TEXTURE, TASTE, AND PEP
Dessert last night was Chinese broccoli with eggs.
Didn't bother with rice or noodles. I could've done noodles, they don't take long to cook, but I was having too much fun with the frypan.
[This comes to mind because at present my apartment mate is hogging up the kitchen, and it will be at least an hour before I can prepare something to eat. She's braising two huge fleisch-thingies in there. Stuffed fleisch with something or other. It smells delicious.
Her and her boyfriend will feast sometime this week.
I swear, she's become a better cook since she broke up with that previous boyfriend a few years ago and started hanging with Wheelie Boy (the American-born Russian Jew in a wheelchair). But I had a salad with hot sauce not too long ago, so no biggie.]
Chinese broccoli (芥蘭 'gai lan') is rather like oil vegetable (油菜 'yau choi') and mustard (芥菜 'gai choi'). All three have a pleasing bitterness and crunch, and are very hard to muck up, provided you remember that the stalks need more cooking than the leaf. Either add them to the pan first, or blanch them beforehand.
I think my mother would not have like them, and would have found some excuse to keep them out of the house. Reason being that such veggies would have upset her rigid dietary applecart. Food was fuel, food was a building block, and food at set times was regrettably necessary. If it was fun, something must have been wrong. Food was NOT SUPPOSED TO BE FUN! Fun made it somehow less nutritious.
Acceptable vegetables: lettuce, tomato, bell pepper, celery, carrots, string beans, fresh garden peas (these last two required very long cooking).
All meat dishes and spaghetti sauces needed onion, to cut the fat.
Vegetables were best in chunk-form, raw and plain.
It preserved their nutritional value.
NO cabbage EVER!
Cauliflower was also arguably edible, but too much effort to prepare, and should in any case only be served raw with a bland Russian dressing. Which is just ketchup and mayonnaise mixed together with no addition of horseradish, pimientos, and tabasco. It would probably have quite horrified her to know that that is also known as tostone sauce.
Tostone just sounds so non-nutritious.
And suspiciously wrong.
I don't mind carrots, but I haven't eaten them in years. I am completely unexcited by peas; if I never eat a pea again, I'll be perfectly happy.
Spices were also on her suspect list. She would very sparingly employ paprika, dried parsley, caraway seed, black pepper, and a bay leaf.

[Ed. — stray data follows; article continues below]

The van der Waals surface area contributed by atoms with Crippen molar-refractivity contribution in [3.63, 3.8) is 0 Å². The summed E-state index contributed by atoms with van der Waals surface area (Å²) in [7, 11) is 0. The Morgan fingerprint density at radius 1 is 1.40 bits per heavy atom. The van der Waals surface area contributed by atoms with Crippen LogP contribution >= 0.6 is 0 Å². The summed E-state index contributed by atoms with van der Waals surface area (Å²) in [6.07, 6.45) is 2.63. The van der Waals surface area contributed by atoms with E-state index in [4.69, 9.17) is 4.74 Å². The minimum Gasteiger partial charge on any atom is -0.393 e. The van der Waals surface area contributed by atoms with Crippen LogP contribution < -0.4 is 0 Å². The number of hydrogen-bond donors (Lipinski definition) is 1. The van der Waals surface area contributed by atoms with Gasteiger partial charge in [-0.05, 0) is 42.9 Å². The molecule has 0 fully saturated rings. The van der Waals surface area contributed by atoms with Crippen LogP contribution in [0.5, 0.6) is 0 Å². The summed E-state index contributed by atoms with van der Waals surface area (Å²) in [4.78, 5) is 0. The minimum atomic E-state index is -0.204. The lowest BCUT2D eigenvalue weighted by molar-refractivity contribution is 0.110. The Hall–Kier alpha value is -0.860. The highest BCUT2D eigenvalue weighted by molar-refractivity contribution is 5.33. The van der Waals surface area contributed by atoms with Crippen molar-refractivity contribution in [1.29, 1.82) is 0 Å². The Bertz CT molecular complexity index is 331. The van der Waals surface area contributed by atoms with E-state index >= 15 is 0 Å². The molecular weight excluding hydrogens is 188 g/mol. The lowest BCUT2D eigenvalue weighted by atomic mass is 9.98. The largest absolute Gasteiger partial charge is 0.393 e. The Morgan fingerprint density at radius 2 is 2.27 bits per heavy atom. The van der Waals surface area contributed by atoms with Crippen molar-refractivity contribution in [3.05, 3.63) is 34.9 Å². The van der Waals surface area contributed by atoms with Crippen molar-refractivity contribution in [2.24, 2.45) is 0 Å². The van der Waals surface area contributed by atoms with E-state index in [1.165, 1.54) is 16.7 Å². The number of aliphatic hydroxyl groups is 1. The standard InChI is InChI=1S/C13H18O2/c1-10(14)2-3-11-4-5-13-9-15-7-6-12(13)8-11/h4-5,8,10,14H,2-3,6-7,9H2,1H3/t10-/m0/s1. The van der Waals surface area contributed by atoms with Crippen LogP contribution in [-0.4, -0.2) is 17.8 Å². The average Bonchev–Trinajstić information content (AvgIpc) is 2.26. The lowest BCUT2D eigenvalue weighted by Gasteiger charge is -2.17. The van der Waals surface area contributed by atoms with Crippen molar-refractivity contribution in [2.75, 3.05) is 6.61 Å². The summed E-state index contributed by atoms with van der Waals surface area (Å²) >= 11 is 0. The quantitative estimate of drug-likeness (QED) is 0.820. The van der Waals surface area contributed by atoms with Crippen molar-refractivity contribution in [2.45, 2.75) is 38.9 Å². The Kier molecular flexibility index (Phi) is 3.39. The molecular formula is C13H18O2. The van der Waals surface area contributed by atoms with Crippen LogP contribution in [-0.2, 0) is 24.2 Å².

And avoid all other spices as much as possible.
No garlic, no ginger, no chili.
[Let us politely not mention the very many jars of condiments, sambal, and containers of ketumbar, kunyit, temo kuntji, lengkuas, trassi, and other horrors, that my father and I hid just a little bit further down the concrete cellar stairs, where she would not venture because they were steep, and she had arthritis as well ménière's syndrome. Yes. No mention.]
The only exception was chicken with paprika.
Nothing sparing about that.
Perhaps in reaction to her food ideas, and almost certainly in defiant gustatory affection for the foods of various aunties (Indonesian Dutch ladies), my own cooking embraces brash boldness.
I want my food to be fun.
THE COLONEL'S DAUGHTER
My mother was culinarily a product of a time, a place, and a class.
Food, you understand, is a caste marker. The poor and uneducated went for flavour, the enlightened classes left that kind of stuff to restaurants and served their families sanctified nutrition at home. Learning how to cook beyond functional edibility was considered rather a waste of time.
Beef curry was a treat if someone else (my dad) cooked it, spaghetti a not infrequent ritual (but would have to be nutritious, no matter how Bohemian it was to serve), and steak or chops were the proper proteins for dinner, as everyone knew, accompanied by two vegs, a starch, and a salad.
And the table would be set properly.
Red wine with dinner perhaps. White is for flibberty-gibbets.
Or fish. If you risked serving that. Which you shouldn't.
During her last few years I did most of the cooking, and maintained her standards whenever she was home from the hospital. Which was the right thing to do. She died when I was seventeen.
Sad to say, once she passed away I became a food anarchist entirely. The only time I set the table now is when I do Indian or Indonesian food, only because it tastes better with the appropriate table silver and plates.
By her standards, what I eat nowadays is not decent food at all.
It's probably not extremely bad for me, but it's far too adventurous.
Those stalky Chinese things? People didn't used to eat that!
The noble garden pea. Now that's a vegetable.
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